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China's Leadership Change and Its Implications for Foreign Relations

From: Asia Policy
Number 15, January 2013
pp. 56-61 | 10.1353/asp.2013.0005

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China, together with other countries, made fall 2012 a high-profile international political season. Right after the U.S. presidential and congressional elections, the 18th National Congress of the Chinese Communist Party (CCP) took place on November 8-14. In line with the CCP's charter, the congress elected the new 205-person Central Committee, and the Central Committee elected the new 25-person Politburo and its 7-member Standing Committee, although the members of the Politburo and the Standing Committee had in fact been agreed on beforehand. The new standing committee members are Xi Jinping (born in 1953), Li Keqiang (born in 1955), Zhang Dejiang (born in 1946), Yu Zhengsheng (born in 1945), Liu Yunshan (born in 1947), Wang Qishan (born in 1948), and Zhang Gaoli (born in 1946). They constitute China's new top leadership and will lead the country into the next decade, with presumably only minor changes in 2017 when the next party congress is held. This is a significant political development for the country and, given that China is a rising great power, for the world as well.

Under the Chinese system, the Politburo Standing Committee is the highest echelon of leadership. Its members, ranging in number from five to nine, hold the most important leadership positions such as president, premier, chairman of the National People's Congress Standing Committee, and chairman of the Chinese People's Political Consultative Conference National Committee. According to the new lineup, Xi Jinping will succeed Hu Jintao and become China's new president in spring 2013 during the National People's Congress (China's parliament), while Li Keqiang, who is in line to take over as premier, will succeed Wen Jiabao to become China's new head of government.

For China, the significance of another orderly transition of power to a new group of leaders cannot be overestimated, given the once unpredictable, irregular, capricious practices during the Mao period. No doubt, this represents political progress and an embodiment of political institutionalization, as well as a consolidation of constitutional authority. According to China's 1982 constitution, holders of these key leadership positions serve for a five-year term with a maximum of two terms (i.e., ten years). The top leader, who is China's president, general secretary of the CCP, and chairman of the Central Military Committee concurrently, is required to step down as president after ten years in office, if not in just five years, and thus change must occur once a decade. Also, the practice of collective leadership has been firmly established, which prevents excessive concentration of political power in just one or two individuals. As a result, China's domestic and foreign policies have become more predictable. This makes it possible for the government to implement long-term strategies, as it has done over the past 30-plus years—one of the secrets of China's economic success.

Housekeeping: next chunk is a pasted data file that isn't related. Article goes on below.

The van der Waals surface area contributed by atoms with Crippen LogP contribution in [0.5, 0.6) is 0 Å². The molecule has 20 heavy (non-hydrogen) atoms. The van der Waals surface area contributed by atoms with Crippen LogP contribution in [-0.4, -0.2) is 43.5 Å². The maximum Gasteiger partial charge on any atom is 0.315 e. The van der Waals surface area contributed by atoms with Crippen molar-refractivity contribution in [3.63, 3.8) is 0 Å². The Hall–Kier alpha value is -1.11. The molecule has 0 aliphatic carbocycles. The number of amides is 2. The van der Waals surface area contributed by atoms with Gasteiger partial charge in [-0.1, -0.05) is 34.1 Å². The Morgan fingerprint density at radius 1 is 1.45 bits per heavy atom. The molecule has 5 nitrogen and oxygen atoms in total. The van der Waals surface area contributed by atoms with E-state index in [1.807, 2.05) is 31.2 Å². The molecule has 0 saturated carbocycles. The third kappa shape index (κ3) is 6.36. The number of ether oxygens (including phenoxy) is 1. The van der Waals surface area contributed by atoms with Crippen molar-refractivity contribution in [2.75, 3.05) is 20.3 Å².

There are two levels on which to look at leadership change and its dynamics. One is the institutional level, at which people operate within certain frameworks. Although institutional reform is possible, it often happens in an incremental way. The other is the personal level. At this level, leaders have discretion and can leave their own imprints during their tenure. Deng Xiaoping, for example, played a monumental role in the transformation of China, while leaders after him inevitably have changed from playing a revolutionary role to playing a more evolutionary one. However, vision and judgment still matter greatly for the country. That is why the experience and style of leaders are weighted considerably.

With political transition and leadership turnover, there come both changes and continuities. In China's case, I would argue that there will be more continuities than changes. Why? Preparatory work for the recent political transition had already begun five years ago at the 17th Party Congress, when Xi Jinping and Li Keqiang joined the then nine-member Politburo Standing Committee. Over the last five years, Xi was Hu Jintao's heir apparent and de facto deputy, and Li in turn was Wen Jiabao's de facto deputy. Working at the top level, Xi and Li accumulated experience in domestic and foreign policymaking that has better prepared...

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